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American Express Membership Rewards points value

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The American Express Membership Rewards program has long been considered one of the most valuable and flexible credit card rewards programs out there. Because of this value and flexibility, many consumers focus on earning as many American Express Membership Rewards points as possible through welcome bonuses and credit card spending.

Although rewards can be used in more than one way, they most notably can be used for transfers to American Express airline and hotel partners. Still, you don’t have to travel to benefit from Amex Membership Rewards. You can also cash in your points for statement credits, gift cards or merchandise.

However, the value that you’ll get out of American Express Membership Rewards points varies depending on how you choose to redeem them. Keep reading to learn about American Express Membership Rewards points, how much they’re worth and how to get the most value out of them.

How much are American Express points worth?

American Express generously provides redemption values through its rewards calculator. This calculator makes it easy to know how much value you should receive from different redemption methods like gift cards, statement credits, travel and more.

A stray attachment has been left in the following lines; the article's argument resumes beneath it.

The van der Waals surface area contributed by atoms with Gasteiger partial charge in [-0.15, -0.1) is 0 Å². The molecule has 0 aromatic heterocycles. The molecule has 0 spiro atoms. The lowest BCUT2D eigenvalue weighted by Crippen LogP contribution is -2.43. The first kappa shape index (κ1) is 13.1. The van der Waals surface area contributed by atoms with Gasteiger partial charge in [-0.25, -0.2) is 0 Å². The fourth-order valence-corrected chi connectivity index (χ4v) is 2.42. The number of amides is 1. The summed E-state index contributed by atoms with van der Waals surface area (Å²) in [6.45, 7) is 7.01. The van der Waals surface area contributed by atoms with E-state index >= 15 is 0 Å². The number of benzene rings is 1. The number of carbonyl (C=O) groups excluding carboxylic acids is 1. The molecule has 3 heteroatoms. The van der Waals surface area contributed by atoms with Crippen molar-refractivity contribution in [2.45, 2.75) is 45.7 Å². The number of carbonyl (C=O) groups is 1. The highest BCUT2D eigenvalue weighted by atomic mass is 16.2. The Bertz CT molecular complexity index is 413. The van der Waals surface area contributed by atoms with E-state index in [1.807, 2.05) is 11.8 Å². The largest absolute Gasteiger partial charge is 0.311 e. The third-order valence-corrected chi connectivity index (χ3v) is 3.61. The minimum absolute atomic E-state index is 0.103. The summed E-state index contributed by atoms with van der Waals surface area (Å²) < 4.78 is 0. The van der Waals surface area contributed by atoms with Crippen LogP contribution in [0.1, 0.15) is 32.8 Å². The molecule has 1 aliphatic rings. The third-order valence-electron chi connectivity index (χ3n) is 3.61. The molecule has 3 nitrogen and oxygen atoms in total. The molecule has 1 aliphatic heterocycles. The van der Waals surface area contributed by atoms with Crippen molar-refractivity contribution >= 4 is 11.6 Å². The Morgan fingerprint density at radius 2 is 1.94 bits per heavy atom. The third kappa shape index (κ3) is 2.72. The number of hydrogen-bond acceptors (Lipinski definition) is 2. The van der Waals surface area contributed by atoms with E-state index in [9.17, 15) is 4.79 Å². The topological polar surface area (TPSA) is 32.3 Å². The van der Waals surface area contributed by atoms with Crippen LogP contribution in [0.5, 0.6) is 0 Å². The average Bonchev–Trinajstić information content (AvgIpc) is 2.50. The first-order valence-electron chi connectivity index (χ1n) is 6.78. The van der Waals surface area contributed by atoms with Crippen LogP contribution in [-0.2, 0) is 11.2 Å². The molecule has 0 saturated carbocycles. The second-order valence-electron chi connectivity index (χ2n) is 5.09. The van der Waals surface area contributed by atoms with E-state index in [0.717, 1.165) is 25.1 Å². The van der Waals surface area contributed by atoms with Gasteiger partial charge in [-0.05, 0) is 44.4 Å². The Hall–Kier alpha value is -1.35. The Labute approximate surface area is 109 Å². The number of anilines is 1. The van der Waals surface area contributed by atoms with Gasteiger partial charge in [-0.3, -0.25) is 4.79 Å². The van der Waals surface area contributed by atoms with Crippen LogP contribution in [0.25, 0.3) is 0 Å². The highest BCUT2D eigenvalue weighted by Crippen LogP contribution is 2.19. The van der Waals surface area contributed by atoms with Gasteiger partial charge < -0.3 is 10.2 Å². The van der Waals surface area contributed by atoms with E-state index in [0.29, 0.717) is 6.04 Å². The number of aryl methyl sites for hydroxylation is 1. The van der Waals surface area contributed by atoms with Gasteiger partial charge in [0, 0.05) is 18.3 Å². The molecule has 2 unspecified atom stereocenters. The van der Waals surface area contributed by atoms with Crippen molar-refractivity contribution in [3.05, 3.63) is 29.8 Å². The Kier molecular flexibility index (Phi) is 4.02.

According to valuations from The Points Guy, points earned in the American Express Membership Rewards program are worth approximately 2 cents each, although how you redeem them will ultimately determine their value. With that in mind, some redemption options will help you to get considerably more value from your rewards than others.

Statement credits

When you redeem Amex points for statement credits, your points value will be 0.6 cents. So, 1,000 Amex points would be worth $6.

Gift cards

Redemption rates for gift cards are around 1 cent per point, but they vary widely depending on the merchant. You should be able to get 1 cent in value for most major retailers and restaurants, but some merchants may only have a value of 0.7 cents or 0.8 cents. For example, you could redeem 5,000 points for a $50 gift card to Olive Garden or Gap, but those same points would only get you a $42.50 gift card for Outback Steakhouse or a $35 gift card to Best Buy.

Pay with points

American Express lets you use your points to buy merchandise at select retailers. For this redemption option, you’ll link your Amex account with your merchant account and choose the option to pay with points at checkout to cover all or part of your purchases. When redeemed in this way, your points will be worth about 0.7 cents each.

You’ll get 0.7 cents in value when you pay with points at merchants like Amazon, PayPal, Best Buy, Dell, Grubhub, Newegg, Rite Aid, Seamless, Staples and Saks Fifth Avenue, among others. However, points redeemed for NYC Taxi are worth 1 cent each and points redeemed for Ticketmaster are worth 0.5 cents each.

Shop with points

Another option is to shop with points through the American Express shopping portal. Through this portal, you’ll see the cost of items in terms of dollars and points. When you use American Express points to shop for merchandise, points values vary, but you’ll likely receive around 0.5 cents in value.